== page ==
Ultra-high thermal stability of sputtering reconstructed Cu-based catalysts


The research group of Prof. Noritatsu Tsubaki (School of Engineering, University of Toyama) fabricate the strong metal-support interaction (SMSI) between sputtering reconstructed Cu and flame-made LaTiO2 support at a mild reduction temperature, exhibiting an ultra-stable performance for more than 500 h at 600 °C. The sintering of Cu nanoparticles is effectively suppressed even at as high as 800 °C. The critical factors to success are reconstructing the electronic structure of Cu atoms in parallel with enhancing the support reducibility, which makes them adjustable by sputtering power or decorated supports.

Research background

Cu-based catalysts have shown large reaction diversity and great potential in many industrial processes1, such as NOx removal in automobile applications, steam reforming, CO/CO2 hydrogenation, photo/electro-catalysis, and oxygen reduction reaction. However, their applications are seriously limited by the lack of sufficient thermal stability due to the nature of copper’s low Tammann temperature2, resulting in nanoparticles sintering via surface migration. This process will be further accelerated in the presence of water2. As reported, the traditional Cu–Zn–Al catalyst lost 70% activity in 15 h in reverse water gas shift (RWGS) reaction at 600 °C. As a result, the operating temperatures for those catalysts must be restricted, usually to below 300 °C, inspiring the rational design of anti-sintering Cu-based catalysts at higher temperatures.


We designed an ultra-stable Cu-based catalyst for high-temperature RWGS reaction, We created the classic SMSI on non-noble metal Cu-based catalyst at mild reduction temperatures for the first time, and realized controllable preparation of ultra-highly stable Cu-based catalyst. This catalyst exhibited ultra-stable performance for more than 500 hours at 600 °C. The sintering of Cu nanoparticles was effectively suppressed even at 800 °C.

Moreover, the strength of SMSI could be effectively controlled not only by reducing temperatures as before but also by tailor-made Cu via sputtering power regulation or decorated supports for rational catalyst design on demands.

Fig.1: Thermal stability of Cu-based catalysts at high temperatures.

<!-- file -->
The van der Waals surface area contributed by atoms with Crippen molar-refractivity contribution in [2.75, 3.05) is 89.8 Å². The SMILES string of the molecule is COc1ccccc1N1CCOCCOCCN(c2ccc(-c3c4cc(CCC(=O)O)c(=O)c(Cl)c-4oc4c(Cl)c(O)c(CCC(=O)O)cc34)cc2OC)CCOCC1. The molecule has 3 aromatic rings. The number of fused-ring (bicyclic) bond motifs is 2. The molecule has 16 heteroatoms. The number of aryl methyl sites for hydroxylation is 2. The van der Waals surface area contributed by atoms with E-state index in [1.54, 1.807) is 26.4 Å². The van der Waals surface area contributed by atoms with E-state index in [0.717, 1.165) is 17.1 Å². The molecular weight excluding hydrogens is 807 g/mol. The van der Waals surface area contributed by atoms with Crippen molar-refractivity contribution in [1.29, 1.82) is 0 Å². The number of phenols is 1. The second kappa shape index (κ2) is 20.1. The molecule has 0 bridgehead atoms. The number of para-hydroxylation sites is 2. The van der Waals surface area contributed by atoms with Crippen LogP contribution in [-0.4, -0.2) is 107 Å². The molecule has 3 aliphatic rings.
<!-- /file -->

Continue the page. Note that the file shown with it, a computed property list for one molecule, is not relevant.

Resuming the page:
a Stability tests in RWGS reaction at 600 °C over IM-Cu/TiO2, SP-Cu/TiO2, and SP-Cu/LaTiO2 samples. 
bd ADF-STEM images and particle size distributions of b SP-Cu/LaTiO2-500R, 
c SP-Cu/LaTiO2-100h, and d SP-Cu/LaTiO2-500h catalysts.
 e Comparison of the RWGS reaction path over three models from DFT calculations.
 f Long-term thermal stability of SP-Cu/LaTiO2 at 800 °C. Inset was the TEM image and the distribution of Cu nanoparticles of the used catalyst.

Future direction

The present study provided a feasible strategy to establish an ultra-stable Cu-based catalyst at an ultimate temperature as high as 800 °C in a long-time investigation, which opened a new territory in the application of Cu in heterogeneous catalysis.


  1. Gawande, M. B. et al. Cu and Cu-based nanoparticles: synthesis and applications in catalysis. Chem. Rev. 116, 3722–3811 (2016).
  2. Twigg, M. V. & Spencer, M. S. Deactivation of supported copper metal catalysts for hydrogenation reactions. Appl. Catal. A Gen. 212, 161–174 (2001).

Original article information


Nature Communications


Ultra-high thermal stability of sputtering reconstructed Cu-based catalysts


Jiafeng Yu 1, Xingtao Sun 1,2, Xin Tong 1,2, Jixin Zhang 1, Jie Li3 Shiyan Li 1,2, Yuefeng Liu * 1, Noritatsu Tsubaki *4 Takayuki Abe5& Jian Sun *1

1Dalian National Laboratory for Clean Energy, Dalian Institute of Chemical Physics, Chinese Academy of Sciences, 116023 Dalian, China.

2University of Chinese Academy of Sciences, 100049 Beijing, China.

3 School of Chemistry and Chemical Engineering, Yangzhou University, 225002 Yangzhou, China.

4Department of Applied Chemistry, School of Engineering, University of Toyama, Gofuku 3190, Toyama 930-8555, Japan.

5Hydrogen Isotope Research Center, University of Toyama, Gofuku 3190, Toyama 930-8555, Japan